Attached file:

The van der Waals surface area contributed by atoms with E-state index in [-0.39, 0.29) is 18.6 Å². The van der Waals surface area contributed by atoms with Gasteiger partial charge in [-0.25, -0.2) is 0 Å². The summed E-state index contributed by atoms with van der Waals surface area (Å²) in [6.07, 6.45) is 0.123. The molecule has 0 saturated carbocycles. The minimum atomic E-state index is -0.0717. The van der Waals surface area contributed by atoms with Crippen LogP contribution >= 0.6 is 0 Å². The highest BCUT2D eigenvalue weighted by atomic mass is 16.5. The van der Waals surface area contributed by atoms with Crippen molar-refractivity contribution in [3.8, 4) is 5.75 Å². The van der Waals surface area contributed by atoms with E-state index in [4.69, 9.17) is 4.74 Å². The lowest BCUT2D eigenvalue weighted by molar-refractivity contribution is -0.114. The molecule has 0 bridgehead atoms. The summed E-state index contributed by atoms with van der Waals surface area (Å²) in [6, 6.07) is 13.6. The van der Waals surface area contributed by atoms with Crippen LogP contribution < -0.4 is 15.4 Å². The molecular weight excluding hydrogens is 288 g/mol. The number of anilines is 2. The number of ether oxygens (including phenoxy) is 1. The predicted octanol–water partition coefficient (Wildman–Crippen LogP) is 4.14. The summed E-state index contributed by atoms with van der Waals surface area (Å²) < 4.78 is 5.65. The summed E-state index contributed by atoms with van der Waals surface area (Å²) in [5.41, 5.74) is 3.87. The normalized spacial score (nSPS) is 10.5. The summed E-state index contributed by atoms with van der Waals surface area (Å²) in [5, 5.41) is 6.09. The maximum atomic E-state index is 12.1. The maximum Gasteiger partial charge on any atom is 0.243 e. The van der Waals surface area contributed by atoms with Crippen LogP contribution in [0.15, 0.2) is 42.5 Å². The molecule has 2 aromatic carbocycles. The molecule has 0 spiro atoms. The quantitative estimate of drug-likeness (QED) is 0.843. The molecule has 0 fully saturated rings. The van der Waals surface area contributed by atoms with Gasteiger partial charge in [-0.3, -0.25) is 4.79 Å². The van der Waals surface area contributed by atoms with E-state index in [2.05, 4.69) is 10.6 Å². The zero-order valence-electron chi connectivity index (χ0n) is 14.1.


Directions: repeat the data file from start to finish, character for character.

The van der Waals surface area contributed by atoms with E-state index in [-0.39, 0.29) is 18.6 Å². The van der Waals surface area contributed by atoms with Gasteiger partial charge in [-0.25, -0.2) is 0 Å². The summed E-state index contributed by atoms with van der Waals surface area (Å²) in [6.07, 6.45) is 0.123. The molecule has 0 saturated carbocycles. The minimum atomic E-state index is -0.0717. The van der Waals surface area contributed by atoms with Crippen LogP contribution >= 0.6 is 0 Å². The highest BCUT2D eigenvalue weighted by atomic mass is 16.5. The van der Waals surface area contributed by atoms with Crippen molar-refractivity contribution in [3.8, 4) is 5.75 Å². The van der Waals surface area contributed by atoms with E-state index in [4.69, 9.17) is 4.74 Å². The lowest BCUT2D eigenvalue weighted by molar-refractivity contribution is -0.114. The molecule has 0 bridgehead atoms. The summed E-state index contributed by atoms with van der Waals surface area (Å²) in [6, 6.07) is 13.6. The van der Waals surface area contributed by atoms with Crippen LogP contribution < -0.4 is 15.4 Å². The molecular weight excluding hydrogens is 288 g/mol. The number of anilines is 2. The number of ether oxygens (including phenoxy) is 1. The predicted octanol–water partition coefficient (Wildman–Crippen LogP) is 4.14. The summed E-state index contributed by atoms with van der Waals surface area (Å²) < 4.78 is 5.65. The summed E-state index contributed by atoms with van der Waals surface area (Å²) in [5.41, 5.74) is 3.87. The normalized spacial score (nSPS) is 10.5. The summed E-state index contributed by atoms with van der Waals surface area (Å²) in [5, 5.41) is 6.09. The maximum atomic E-state index is 12.1. The maximum Gasteiger partial charge on any atom is 0.243 e. The van der Waals surface area contributed by atoms with Crippen LogP contribution in [0.15, 0.2) is 42.5 Å². The molecule has 2 aromatic carbocycles. The molecule has 0 spiro atoms. The quantitative estimate of drug-likeness (QED) is 0.843. The molecule has 0 fully saturated rings. The van der Waals surface area contributed by atoms with Gasteiger partial charge in [-0.3, -0.25) is 4.79 Å². The van der Waals surface area contributed by atoms with E-state index in [2.05, 4.69) is 10.6 Å². The zero-order valence-electron chi connectivity index (χ0n) is 14.1.